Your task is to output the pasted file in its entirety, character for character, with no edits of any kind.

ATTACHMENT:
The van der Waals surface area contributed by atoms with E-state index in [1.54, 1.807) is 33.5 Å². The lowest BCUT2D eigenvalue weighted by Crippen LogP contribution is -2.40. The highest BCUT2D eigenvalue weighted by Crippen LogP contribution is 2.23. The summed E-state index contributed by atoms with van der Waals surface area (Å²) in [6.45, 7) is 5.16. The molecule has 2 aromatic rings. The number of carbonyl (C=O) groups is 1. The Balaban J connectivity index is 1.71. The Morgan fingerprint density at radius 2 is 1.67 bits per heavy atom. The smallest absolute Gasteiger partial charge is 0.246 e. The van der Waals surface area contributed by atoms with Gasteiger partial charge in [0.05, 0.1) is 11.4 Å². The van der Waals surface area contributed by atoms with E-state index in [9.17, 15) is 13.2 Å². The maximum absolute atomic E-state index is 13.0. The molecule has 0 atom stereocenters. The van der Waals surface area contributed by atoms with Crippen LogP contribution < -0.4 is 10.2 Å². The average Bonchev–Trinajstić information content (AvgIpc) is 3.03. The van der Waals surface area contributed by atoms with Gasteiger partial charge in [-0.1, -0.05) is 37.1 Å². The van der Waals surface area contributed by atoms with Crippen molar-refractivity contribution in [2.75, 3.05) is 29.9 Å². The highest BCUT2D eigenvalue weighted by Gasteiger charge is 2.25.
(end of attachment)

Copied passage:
The van der Waals surface area contributed by atoms with E-state index in [1.54, 1.807) is 33.5 Å². The lowest BCUT2D eigenvalue weighted by Crippen LogP contribution is -2.40. The highest BCUT2D eigenvalue weighted by Crippen LogP contribution is 2.23. The summed E-state index contributed by atoms with van der Waals surface area (Å²) in [6.45, 7) is 5.16. The molecule has 2 aromatic rings. The number of carbonyl (C=O) groups is 1. The Balaban J connectivity index is 1.71. The Morgan fingerprint density at radius 2 is 1.67 bits per heavy atom. The smallest absolute Gasteiger partial charge is 0.246 e. The van der Waals surface area contributed by atoms with Gasteiger partial charge in [0.05, 0.1) is 11.4 Å². The van der Waals surface area contributed by atoms with E-state index in [9.17, 15) is 13.2 Å². The maximum absolute atomic E-state index is 13.0. The molecule has 0 atom stereocenters. The van der Waals surface area contributed by atoms with Crippen LogP contribution < -0.4 is 10.2 Å². The average Bonchev–Trinajstić information content (AvgIpc) is 3.03. The van der Waals surface area contributed by atoms with Gasteiger partial charge in [-0.1, -0.05) is 37.1 Å². The van der Waals surface area contributed by atoms with Crippen molar-refractivity contribution in [2.75, 3.05) is 29.9 Å². The highest BCUT2D eigenvalue weighted by Gasteiger charge is 2.25.